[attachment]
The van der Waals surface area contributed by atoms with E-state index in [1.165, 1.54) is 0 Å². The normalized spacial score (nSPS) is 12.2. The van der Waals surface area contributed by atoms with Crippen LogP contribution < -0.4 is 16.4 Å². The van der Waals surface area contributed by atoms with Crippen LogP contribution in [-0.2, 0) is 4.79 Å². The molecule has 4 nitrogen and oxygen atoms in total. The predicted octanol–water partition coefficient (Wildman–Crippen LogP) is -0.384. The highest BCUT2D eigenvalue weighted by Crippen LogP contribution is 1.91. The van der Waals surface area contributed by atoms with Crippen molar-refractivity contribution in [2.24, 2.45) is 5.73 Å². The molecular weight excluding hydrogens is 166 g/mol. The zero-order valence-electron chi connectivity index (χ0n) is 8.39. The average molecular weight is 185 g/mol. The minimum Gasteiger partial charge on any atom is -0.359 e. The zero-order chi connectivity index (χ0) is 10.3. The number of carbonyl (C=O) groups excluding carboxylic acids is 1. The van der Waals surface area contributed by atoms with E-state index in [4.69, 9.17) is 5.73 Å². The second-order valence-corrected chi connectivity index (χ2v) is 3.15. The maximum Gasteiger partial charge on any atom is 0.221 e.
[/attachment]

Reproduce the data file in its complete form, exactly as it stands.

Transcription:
The van der Waals surface area contributed by atoms with E-state index in [1.165, 1.54) is 0 Å². The normalized spacial score (nSPS) is 12.2. The van der Waals surface area contributed by atoms with Crippen LogP contribution < -0.4 is 16.4 Å². The van der Waals surface area contributed by atoms with Crippen LogP contribution in [-0.2, 0) is 4.79 Å². The molecule has 4 nitrogen and oxygen atoms in total. The predicted octanol–water partition coefficient (Wildman–Crippen LogP) is -0.384. The highest BCUT2D eigenvalue weighted by Crippen LogP contribution is 1.91. The van der Waals surface area contributed by atoms with Crippen molar-refractivity contribution in [2.24, 2.45) is 5.73 Å². The molecular weight excluding hydrogens is 166 g/mol. The zero-order valence-electron chi connectivity index (χ0n) is 8.39. The average molecular weight is 185 g/mol. The minimum Gasteiger partial charge on any atom is -0.359 e. The zero-order chi connectivity index (χ0) is 10.3. The number of carbonyl (C=O) groups excluding carboxylic acids is 1. The van der Waals surface area contributed by atoms with E-state index in [4.69, 9.17) is 5.73 Å². The second-order valence-corrected chi connectivity index (χ2v) is 3.15. The maximum Gasteiger partial charge on any atom is 0.221 e.